An Investigation on the Signal Processing Techniques Used by the Toothed Whales for Target Discrimination
PIs: Wu-Jung Lee, James Preisig, Alessandro Bocconcelli, Applied Ocean Science & Engineering
Peter Tyack, Biology
Grant Funded 2010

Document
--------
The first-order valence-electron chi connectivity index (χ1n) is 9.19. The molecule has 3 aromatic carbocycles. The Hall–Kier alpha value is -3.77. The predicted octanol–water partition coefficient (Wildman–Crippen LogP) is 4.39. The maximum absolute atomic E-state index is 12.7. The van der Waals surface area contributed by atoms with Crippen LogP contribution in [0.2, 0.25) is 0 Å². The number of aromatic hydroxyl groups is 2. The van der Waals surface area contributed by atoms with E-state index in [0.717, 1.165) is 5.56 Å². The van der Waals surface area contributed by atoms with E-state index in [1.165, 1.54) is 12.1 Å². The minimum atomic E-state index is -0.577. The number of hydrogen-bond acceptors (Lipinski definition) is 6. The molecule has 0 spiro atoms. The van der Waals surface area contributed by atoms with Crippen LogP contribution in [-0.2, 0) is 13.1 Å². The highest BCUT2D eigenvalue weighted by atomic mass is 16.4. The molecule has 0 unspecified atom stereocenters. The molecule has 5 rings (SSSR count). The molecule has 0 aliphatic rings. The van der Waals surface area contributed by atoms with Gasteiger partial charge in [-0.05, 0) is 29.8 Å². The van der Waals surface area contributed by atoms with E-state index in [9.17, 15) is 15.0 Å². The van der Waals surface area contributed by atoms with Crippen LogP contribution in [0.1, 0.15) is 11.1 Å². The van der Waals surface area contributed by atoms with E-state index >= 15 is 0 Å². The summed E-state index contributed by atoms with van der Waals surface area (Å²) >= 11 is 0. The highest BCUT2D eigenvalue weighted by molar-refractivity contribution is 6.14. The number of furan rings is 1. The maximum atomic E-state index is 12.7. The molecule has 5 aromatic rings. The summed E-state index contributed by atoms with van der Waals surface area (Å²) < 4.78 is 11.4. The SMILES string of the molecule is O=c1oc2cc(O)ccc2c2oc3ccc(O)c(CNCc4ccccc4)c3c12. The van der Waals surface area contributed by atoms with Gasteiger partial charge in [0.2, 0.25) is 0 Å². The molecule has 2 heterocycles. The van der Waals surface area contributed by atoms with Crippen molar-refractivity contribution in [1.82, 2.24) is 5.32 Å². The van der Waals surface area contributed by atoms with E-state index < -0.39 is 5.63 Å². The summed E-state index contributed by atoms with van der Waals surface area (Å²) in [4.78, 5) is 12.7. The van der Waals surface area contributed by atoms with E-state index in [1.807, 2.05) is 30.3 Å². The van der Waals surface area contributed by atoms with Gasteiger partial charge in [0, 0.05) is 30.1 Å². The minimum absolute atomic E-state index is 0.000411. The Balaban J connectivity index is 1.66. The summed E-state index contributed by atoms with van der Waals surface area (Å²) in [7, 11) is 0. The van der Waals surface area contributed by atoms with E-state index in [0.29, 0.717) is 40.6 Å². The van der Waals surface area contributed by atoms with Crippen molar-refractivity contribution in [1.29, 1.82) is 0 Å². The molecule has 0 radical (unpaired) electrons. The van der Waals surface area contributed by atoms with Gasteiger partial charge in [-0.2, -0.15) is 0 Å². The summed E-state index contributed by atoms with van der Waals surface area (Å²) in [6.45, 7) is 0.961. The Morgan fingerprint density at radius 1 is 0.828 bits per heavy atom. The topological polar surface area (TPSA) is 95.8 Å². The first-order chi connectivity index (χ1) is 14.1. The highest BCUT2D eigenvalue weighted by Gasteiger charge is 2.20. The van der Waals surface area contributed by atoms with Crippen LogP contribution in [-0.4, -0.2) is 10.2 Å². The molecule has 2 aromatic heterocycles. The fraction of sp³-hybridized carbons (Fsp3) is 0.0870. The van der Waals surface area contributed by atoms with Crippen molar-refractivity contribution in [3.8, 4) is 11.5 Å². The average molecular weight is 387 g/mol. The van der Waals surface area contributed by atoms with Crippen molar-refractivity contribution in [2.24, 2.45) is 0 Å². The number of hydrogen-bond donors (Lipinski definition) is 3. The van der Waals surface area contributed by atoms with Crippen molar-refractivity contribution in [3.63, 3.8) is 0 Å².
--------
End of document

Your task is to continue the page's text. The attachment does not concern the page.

Accurate target discrimination remains one of the outstanding challenges for human-made sonar systems. Understanding the toothed whale’s broadband biosonar system, which has evolved a sophisticated ability to discriminate biological targets successfully, could guide future developments in effective target discrimination techniques for human-made sonar systems. We propose to investigate the toothed whales’ echolocation-based target discrimination process by conducting an experiment which involves the implementation of a novel experimental setup, similar to the natural process by which toothed whales select prey. Behavior and acoustic data, including outgoing clicks and echoes received from the targets, will be collected simultaneously using a combination of an animal-mounted digital acoustic recording tag, far-field hydrophone array, and underwater video cameras. These data will be jointly analyzed to give insights to the toothed whales’ target discrimination ability. This interdisciplinary project requires combined expertise in marine mammal biology, acoustic scattering physics, and signal processing techniques. Results of this study can advance our understanding of the toothed whales’ biosonar system and improve our ability to use active acoustics to study the biological processes in the ocean across multiple trophic levels.